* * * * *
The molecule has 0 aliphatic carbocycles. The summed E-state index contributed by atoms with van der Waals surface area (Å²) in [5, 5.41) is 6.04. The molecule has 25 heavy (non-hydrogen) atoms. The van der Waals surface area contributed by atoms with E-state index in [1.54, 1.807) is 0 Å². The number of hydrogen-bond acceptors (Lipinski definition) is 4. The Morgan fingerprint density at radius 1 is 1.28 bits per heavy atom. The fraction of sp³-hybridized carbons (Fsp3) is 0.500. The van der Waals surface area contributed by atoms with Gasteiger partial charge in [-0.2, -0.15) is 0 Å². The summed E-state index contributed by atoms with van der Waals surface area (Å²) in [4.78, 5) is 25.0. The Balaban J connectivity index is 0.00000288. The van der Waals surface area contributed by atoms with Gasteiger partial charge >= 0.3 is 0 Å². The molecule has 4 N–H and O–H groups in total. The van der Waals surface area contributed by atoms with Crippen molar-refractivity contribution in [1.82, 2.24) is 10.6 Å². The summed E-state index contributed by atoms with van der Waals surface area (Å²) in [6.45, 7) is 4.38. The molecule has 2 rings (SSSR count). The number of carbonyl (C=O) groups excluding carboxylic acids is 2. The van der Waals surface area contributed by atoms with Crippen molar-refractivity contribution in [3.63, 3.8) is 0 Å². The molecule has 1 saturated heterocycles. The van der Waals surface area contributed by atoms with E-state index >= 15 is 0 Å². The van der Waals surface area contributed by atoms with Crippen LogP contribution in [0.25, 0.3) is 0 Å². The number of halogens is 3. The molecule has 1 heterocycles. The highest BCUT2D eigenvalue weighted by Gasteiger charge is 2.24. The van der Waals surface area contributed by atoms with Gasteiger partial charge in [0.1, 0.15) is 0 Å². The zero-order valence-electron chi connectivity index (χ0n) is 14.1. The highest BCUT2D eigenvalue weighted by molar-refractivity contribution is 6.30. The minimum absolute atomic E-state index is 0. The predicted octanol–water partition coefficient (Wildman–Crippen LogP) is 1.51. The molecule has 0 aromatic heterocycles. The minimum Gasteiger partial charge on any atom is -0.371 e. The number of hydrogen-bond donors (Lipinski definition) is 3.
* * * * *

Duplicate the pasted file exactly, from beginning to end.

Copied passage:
The molecule has 0 aliphatic carbocycles. The summed E-state index contributed by atoms with van der Waals surface area (Å²) in [5, 5.41) is 6.04. The molecule has 25 heavy (non-hydrogen) atoms. The van der Waals surface area contributed by atoms with E-state index in [1.54, 1.807) is 0 Å². The number of hydrogen-bond acceptors (Lipinski definition) is 4. The Morgan fingerprint density at radius 1 is 1.28 bits per heavy atom. The fraction of sp³-hybridized carbons (Fsp3) is 0.500. The van der Waals surface area contributed by atoms with Gasteiger partial charge in [-0.2, -0.15) is 0 Å². The summed E-state index contributed by atoms with van der Waals surface area (Å²) in [4.78, 5) is 25.0. The Balaban J connectivity index is 0.00000288. The van der Waals surface area contributed by atoms with Gasteiger partial charge >= 0.3 is 0 Å². The molecule has 4 N–H and O–H groups in total. The van der Waals surface area contributed by atoms with Crippen molar-refractivity contribution in [1.82, 2.24) is 10.6 Å². The summed E-state index contributed by atoms with van der Waals surface area (Å²) in [6.45, 7) is 4.38. The molecule has 2 rings (SSSR count). The number of carbonyl (C=O) groups excluding carboxylic acids is 2. The van der Waals surface area contributed by atoms with Crippen molar-refractivity contribution in [3.63, 3.8) is 0 Å². The molecule has 1 saturated heterocycles. The van der Waals surface area contributed by atoms with E-state index >= 15 is 0 Å². The van der Waals surface area contributed by atoms with Crippen LogP contribution in [0.25, 0.3) is 0 Å². The number of halogens is 3. The molecule has 1 heterocycles. The highest BCUT2D eigenvalue weighted by Gasteiger charge is 2.24. The van der Waals surface area contributed by atoms with Gasteiger partial charge in [0.1, 0.15) is 0 Å². The zero-order valence-electron chi connectivity index (χ0n) is 14.1. The highest BCUT2D eigenvalue weighted by molar-refractivity contribution is 6.30. The minimum absolute atomic E-state index is 0. The predicted octanol–water partition coefficient (Wildman–Crippen LogP) is 1.51. The molecule has 0 aromatic heterocycles. The minimum Gasteiger partial charge on any atom is -0.371 e. The number of hydrogen-bond donors (Lipinski definition) is 3.